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Every few days or so, I get an email or a phone call from someone who needs help with cooking.

Often, all that’s required is a bit of information. In other cases, I’ll confirm that they’re on the right track.

I enjoy these calls and letters because it helps keep me in touch with what real cooks in the kitchen are doing.

Here is a recap of some of the more interesting questions I’ve been asked lately.

Locally sourced

The biggest thing people seem to be asking about is the difference between organic, sustainably raised and locally sourced.

Among the things affecting the price of food is the price of fuel, especially for transporting the food from the farm where it is grown to our table. The higher the cost of gas, the more transportation costs go up, and that adds to the price of food. A study by Worldwatch Institute found that food travels, on average, more than 1,500 miles before we put it on our tables.

Locally sourced food is one of the key food service trends according to the National Restaurant Association. Of chefs surveyed, 44 percent said this was the food trend that grew the most in the last decade.

There is no legal definition of locally sourced, so you need to ask how far it travels. For example, farmers markets are a good place to find locally grown food, but ask. Is 300 miles or 10 miles local to you? The local food movement is one in which the goal is to develop the local economy and to create a more self-reliant and resilient food network.

Sustainable vs. organic

Organic farms require certification approved by the USDA. However, organic food can be grown on a large scale and may be shipped miles away.

Produce can be called organic if it’s certified to have grown on soil that had no prohibited substances applied for three years prior to harvest. Prohibited substances include most synthetic fertilizers and pesticides and genetically modified organisms (GMOs).

Farms using sustainable practices do not require certification — it’s more a philosophy or way of life. Less (or smaller)almost always is more sustainable. Sustainable agriculture strives to cause no damage to the environment or threaten human health with any of their farming practices, therefore growers try to keep their selling local.

Cooking with fats

Question:I use virgin olive oil for cooking because I have been told that it is stable and does not transform into saturated fat when subjected to high temperatures. Is this true?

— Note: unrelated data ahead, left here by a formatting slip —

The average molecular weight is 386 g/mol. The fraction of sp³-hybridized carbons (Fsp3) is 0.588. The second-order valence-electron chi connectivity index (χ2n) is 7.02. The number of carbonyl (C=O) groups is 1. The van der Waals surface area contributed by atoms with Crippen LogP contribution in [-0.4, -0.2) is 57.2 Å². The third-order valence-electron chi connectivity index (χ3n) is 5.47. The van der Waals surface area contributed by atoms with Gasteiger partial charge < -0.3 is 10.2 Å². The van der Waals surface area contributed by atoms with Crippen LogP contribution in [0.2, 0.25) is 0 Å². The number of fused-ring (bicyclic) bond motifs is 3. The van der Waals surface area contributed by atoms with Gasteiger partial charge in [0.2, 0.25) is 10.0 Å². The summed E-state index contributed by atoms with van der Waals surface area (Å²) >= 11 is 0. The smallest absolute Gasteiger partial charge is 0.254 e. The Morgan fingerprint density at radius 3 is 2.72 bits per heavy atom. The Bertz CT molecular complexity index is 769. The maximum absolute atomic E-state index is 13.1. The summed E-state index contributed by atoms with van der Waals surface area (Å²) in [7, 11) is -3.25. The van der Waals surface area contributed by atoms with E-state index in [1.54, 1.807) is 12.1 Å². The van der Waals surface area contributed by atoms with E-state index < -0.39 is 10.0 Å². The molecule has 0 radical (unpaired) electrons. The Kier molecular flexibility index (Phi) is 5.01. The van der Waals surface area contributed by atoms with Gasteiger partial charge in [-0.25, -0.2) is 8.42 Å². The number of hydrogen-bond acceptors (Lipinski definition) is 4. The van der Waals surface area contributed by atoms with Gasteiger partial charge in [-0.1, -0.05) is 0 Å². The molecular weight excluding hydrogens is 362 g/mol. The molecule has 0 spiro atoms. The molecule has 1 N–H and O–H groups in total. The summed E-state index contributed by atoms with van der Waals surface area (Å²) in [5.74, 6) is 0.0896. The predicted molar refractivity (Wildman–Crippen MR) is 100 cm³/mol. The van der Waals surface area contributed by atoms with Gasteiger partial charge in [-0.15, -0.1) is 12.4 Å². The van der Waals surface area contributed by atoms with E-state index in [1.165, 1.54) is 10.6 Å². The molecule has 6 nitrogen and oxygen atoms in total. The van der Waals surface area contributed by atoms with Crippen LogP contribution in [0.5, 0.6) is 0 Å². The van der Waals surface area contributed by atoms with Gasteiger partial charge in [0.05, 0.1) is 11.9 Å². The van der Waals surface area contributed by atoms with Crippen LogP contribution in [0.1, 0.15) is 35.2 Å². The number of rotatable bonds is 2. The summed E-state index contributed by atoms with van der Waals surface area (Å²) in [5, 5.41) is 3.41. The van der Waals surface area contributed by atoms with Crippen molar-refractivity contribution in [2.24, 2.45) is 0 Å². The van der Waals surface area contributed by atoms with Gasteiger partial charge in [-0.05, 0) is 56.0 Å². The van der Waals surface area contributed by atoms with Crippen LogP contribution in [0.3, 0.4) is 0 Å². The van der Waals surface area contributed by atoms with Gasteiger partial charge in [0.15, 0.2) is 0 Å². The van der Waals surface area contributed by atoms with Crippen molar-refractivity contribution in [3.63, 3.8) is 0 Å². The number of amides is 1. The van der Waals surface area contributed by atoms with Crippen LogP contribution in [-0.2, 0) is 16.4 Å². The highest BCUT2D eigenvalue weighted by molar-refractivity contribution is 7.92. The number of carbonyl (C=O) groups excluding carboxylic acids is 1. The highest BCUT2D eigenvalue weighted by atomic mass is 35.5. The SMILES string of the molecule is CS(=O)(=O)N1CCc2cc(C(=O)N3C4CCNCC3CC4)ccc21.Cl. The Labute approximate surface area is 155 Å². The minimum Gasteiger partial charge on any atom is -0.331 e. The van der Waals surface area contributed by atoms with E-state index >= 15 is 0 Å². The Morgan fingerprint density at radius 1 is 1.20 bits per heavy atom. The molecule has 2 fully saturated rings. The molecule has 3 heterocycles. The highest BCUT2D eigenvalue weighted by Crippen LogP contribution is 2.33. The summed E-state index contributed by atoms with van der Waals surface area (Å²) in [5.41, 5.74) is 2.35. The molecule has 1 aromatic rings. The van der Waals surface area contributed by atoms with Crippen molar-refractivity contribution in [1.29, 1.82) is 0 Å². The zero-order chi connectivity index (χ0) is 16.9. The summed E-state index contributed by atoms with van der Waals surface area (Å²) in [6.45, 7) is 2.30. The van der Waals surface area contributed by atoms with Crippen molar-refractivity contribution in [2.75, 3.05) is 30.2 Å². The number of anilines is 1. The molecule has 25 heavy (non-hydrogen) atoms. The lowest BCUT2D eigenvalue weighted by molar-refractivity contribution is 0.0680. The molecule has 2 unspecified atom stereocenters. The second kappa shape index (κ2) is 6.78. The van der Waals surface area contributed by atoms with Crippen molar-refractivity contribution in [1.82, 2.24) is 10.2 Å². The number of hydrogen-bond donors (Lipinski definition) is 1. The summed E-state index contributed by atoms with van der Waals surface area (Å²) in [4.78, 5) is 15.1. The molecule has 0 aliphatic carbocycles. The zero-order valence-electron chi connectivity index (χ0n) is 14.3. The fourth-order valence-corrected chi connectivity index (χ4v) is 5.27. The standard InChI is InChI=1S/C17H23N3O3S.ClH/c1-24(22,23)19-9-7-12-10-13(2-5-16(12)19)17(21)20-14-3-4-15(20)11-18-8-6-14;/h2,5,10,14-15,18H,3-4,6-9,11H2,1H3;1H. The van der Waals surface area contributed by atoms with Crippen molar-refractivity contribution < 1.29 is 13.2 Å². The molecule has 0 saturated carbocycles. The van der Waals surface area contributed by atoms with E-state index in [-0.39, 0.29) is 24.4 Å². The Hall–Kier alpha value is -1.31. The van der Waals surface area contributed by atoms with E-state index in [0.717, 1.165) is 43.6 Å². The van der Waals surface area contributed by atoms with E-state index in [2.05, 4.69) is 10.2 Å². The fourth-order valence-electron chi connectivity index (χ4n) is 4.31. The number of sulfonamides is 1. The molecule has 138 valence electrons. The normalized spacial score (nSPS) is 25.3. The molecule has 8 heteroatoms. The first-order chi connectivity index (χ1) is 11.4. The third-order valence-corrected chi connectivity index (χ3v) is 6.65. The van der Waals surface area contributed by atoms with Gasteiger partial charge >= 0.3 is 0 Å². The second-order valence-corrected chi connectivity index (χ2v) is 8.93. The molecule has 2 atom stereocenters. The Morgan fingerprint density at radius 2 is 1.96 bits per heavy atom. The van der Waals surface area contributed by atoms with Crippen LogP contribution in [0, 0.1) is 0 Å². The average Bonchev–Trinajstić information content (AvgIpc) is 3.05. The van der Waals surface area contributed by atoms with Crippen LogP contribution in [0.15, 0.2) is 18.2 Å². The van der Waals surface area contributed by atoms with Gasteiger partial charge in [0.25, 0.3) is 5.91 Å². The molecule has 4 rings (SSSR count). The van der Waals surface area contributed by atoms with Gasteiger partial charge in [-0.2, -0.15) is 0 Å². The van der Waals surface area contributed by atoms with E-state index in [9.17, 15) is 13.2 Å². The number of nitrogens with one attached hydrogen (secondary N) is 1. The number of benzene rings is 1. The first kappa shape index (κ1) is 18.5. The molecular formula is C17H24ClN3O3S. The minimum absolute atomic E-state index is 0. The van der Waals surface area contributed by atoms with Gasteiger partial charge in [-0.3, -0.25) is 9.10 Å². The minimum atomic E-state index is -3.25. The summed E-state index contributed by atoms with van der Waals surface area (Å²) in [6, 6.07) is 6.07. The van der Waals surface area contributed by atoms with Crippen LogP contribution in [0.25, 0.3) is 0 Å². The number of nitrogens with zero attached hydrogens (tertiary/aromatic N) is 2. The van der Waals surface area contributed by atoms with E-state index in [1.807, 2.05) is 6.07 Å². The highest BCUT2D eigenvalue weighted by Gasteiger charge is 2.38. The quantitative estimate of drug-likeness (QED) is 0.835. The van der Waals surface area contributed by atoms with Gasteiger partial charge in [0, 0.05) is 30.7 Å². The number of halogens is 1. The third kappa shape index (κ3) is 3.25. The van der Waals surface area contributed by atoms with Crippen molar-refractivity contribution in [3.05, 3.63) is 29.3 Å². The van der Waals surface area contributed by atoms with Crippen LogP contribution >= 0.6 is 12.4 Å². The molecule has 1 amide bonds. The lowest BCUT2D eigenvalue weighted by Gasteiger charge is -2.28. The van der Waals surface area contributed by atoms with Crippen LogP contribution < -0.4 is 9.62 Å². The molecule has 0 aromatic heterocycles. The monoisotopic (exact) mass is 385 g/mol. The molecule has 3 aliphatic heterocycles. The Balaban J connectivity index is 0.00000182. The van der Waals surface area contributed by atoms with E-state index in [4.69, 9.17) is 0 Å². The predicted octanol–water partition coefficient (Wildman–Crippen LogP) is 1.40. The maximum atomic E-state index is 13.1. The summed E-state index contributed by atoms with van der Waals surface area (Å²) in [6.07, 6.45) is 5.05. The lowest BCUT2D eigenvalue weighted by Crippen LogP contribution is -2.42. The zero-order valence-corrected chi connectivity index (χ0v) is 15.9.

Answer: Yes, this is true. All olive oil, not just extra virgin, is more stable than many other oils. When polyunsaturated oils are heated to high temperatures, changes (such as oxidation) can occur, making the fat more harmful.

Butter, however, adds a unique flavor and texture to foods that you may not want to give up. Try replacing half of the butter with olive oil and you effectively will raise the burning temperature as well. This works well for sauteing vegetables.

Saturated fats are most responsible for high cholesterol and are found mostly in foods that come from animals, such as beef or poultry fat, butter, cream and cheeses made from whole and 2 percent milk. Some plant fats also are high in saturated fat. These include coconut, palm and cocoa butter.

Polyunsaturated fats are better and are found in fish, nuts, seeds and such oils as soybean, corn, safflower, canola, olive and sunflower.

Cooking with wine

Question:I’ve found a lot of recipes that call for wine. I don’t want to use alcohol; is there a substitution?

Answer: Yes, there are substitutions you can use, depending on what the alcohol is intended to do in the recipe. For example, in meat dishes, the wine usually is adding flavor and an acid — the acid helps break down the meat tissues and could be replaced with vinegar or lemon juice.

When cooking with alcohol, you need to cook the sauce for at least 20 to 30 seconds to allow the alcohol to evaporate. Because alcohol evaporates at 172 F, any sauce or stew that is simmering or boiling is hot enough to burn the alcohol off.

I’ve noticed that some cooks have decided they don’t want to cook with wine because it tastes funny. The first rule of thumb here is never use any wine you wouldn’t want to drink, and do not use “cooking wine or cooking sherry,” because these typically are salty and have other additives.

What type of cream?

Question: What do they mean when they call for heavy cream?

Answer: Typically, heavy cream refers to whipping cream, although there is a difference in that heavy cream will have a higher butterfat content, which allows it to be whipped up nicely.

Whipping cream is just fine for toppings on pie and dessert. If the cream has to be whipped, you definitely need to use one or the other. Heavy cream is often used in sauces, such as alfredo.

You can reduce the calories by using half-and-half instead. This also is referred to as “light” cream. You will need to add gelatin to give it some body.

Whipping cream comes in pint-size containers in a liquid form and says “whipping cream.”

What is creme fraiche?